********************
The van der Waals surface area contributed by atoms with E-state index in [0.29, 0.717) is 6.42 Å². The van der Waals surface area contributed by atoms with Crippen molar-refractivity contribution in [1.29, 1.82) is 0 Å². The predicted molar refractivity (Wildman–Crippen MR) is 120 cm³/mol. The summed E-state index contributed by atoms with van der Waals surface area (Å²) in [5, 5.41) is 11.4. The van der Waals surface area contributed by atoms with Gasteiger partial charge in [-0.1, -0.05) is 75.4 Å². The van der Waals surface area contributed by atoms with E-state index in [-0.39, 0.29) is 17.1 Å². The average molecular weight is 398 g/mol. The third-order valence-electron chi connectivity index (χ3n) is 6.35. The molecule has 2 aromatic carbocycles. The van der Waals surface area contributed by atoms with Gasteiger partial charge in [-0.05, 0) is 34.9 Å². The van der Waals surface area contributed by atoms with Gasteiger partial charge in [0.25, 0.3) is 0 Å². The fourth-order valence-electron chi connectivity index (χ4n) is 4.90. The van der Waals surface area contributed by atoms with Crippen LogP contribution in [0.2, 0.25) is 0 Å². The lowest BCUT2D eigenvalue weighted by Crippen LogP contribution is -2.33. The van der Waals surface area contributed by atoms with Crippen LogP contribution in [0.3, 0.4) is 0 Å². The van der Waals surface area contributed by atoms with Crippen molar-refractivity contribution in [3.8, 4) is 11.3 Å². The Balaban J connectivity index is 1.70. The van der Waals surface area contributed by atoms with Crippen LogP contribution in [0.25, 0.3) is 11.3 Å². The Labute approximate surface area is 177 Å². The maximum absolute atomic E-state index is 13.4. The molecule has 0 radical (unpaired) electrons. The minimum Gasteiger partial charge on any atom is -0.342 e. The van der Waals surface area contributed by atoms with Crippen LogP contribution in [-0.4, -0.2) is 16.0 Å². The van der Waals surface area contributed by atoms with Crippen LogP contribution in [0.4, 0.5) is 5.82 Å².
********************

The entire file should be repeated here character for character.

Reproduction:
The van der Waals surface area contributed by atoms with E-state index in [0.29, 0.717) is 6.42 Å². The van der Waals surface area contributed by atoms with Crippen molar-refractivity contribution in [1.29, 1.82) is 0 Å². The predicted molar refractivity (Wildman–Crippen MR) is 120 cm³/mol. The summed E-state index contributed by atoms with van der Waals surface area (Å²) in [5, 5.41) is 11.4. The van der Waals surface area contributed by atoms with Gasteiger partial charge in [-0.1, -0.05) is 75.4 Å². The van der Waals surface area contributed by atoms with E-state index in [-0.39, 0.29) is 17.1 Å². The average molecular weight is 398 g/mol. The third-order valence-electron chi connectivity index (χ3n) is 6.35. The molecule has 2 aromatic carbocycles. The van der Waals surface area contributed by atoms with Gasteiger partial charge in [-0.05, 0) is 34.9 Å². The van der Waals surface area contributed by atoms with Gasteiger partial charge in [0.25, 0.3) is 0 Å². The fourth-order valence-electron chi connectivity index (χ4n) is 4.90. The van der Waals surface area contributed by atoms with Crippen LogP contribution in [0.2, 0.25) is 0 Å². The lowest BCUT2D eigenvalue weighted by Crippen LogP contribution is -2.33. The van der Waals surface area contributed by atoms with Crippen LogP contribution in [0.3, 0.4) is 0 Å². The van der Waals surface area contributed by atoms with Crippen molar-refractivity contribution in [3.8, 4) is 11.3 Å². The Balaban J connectivity index is 1.70. The van der Waals surface area contributed by atoms with Crippen LogP contribution in [0.25, 0.3) is 11.3 Å². The Labute approximate surface area is 177 Å². The maximum absolute atomic E-state index is 13.4. The molecule has 0 radical (unpaired) electrons. The minimum Gasteiger partial charge on any atom is -0.342 e. The van der Waals surface area contributed by atoms with Crippen LogP contribution in [-0.4, -0.2) is 16.0 Å². The van der Waals surface area contributed by atoms with Crippen LogP contribution in [0.4, 0.5) is 5.82 Å².